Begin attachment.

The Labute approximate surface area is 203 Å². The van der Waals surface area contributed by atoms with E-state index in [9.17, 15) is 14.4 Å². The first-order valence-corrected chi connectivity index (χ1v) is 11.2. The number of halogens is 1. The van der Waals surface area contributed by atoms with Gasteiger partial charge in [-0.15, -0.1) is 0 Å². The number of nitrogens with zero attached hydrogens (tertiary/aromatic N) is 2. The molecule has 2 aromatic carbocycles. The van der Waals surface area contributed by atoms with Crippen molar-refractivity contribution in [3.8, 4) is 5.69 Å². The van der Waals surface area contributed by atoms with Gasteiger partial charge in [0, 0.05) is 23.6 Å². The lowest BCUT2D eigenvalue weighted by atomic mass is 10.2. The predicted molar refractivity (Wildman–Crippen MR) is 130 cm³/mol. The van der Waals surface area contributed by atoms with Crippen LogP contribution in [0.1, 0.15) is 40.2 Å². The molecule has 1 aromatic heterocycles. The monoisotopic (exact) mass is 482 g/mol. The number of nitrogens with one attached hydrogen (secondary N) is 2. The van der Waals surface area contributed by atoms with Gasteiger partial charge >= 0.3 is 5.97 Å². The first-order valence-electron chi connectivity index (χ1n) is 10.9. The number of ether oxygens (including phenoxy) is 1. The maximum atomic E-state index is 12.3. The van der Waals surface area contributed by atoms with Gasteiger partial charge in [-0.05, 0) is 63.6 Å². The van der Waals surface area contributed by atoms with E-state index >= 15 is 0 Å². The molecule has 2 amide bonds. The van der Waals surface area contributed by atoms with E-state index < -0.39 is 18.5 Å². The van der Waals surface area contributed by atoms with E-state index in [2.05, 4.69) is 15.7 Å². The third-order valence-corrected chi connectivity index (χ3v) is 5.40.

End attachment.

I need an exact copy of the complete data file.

The Labute approximate surface area is 203 Å². The van der Waals surface area contributed by atoms with E-state index in [9.17, 15) is 14.4 Å². The first-order valence-corrected chi connectivity index (χ1v) is 11.2. The number of halogens is 1. The van der Waals surface area contributed by atoms with Gasteiger partial charge in [-0.15, -0.1) is 0 Å². The number of nitrogens with zero attached hydrogens (tertiary/aromatic N) is 2. The molecule has 2 aromatic carbocycles. The van der Waals surface area contributed by atoms with Crippen molar-refractivity contribution in [3.8, 4) is 5.69 Å². The van der Waals surface area contributed by atoms with Gasteiger partial charge in [0, 0.05) is 23.6 Å². The lowest BCUT2D eigenvalue weighted by atomic mass is 10.2. The predicted molar refractivity (Wildman–Crippen MR) is 130 cm³/mol. The van der Waals surface area contributed by atoms with Crippen LogP contribution in [0.1, 0.15) is 40.2 Å². The molecule has 1 aromatic heterocycles. The monoisotopic (exact) mass is 482 g/mol. The number of nitrogens with one attached hydrogen (secondary N) is 2. The van der Waals surface area contributed by atoms with Gasteiger partial charge >= 0.3 is 5.97 Å². The first-order valence-electron chi connectivity index (χ1n) is 10.9. The number of ether oxygens (including phenoxy) is 1. The maximum atomic E-state index is 12.3. The van der Waals surface area contributed by atoms with Gasteiger partial charge in [-0.05, 0) is 63.6 Å². The van der Waals surface area contributed by atoms with E-state index >= 15 is 0 Å². The molecule has 2 amide bonds. The van der Waals surface area contributed by atoms with E-state index < -0.39 is 18.5 Å². The van der Waals surface area contributed by atoms with E-state index in [2.05, 4.69) is 15.7 Å². The third-order valence-corrected chi connectivity index (χ3v) is 5.40.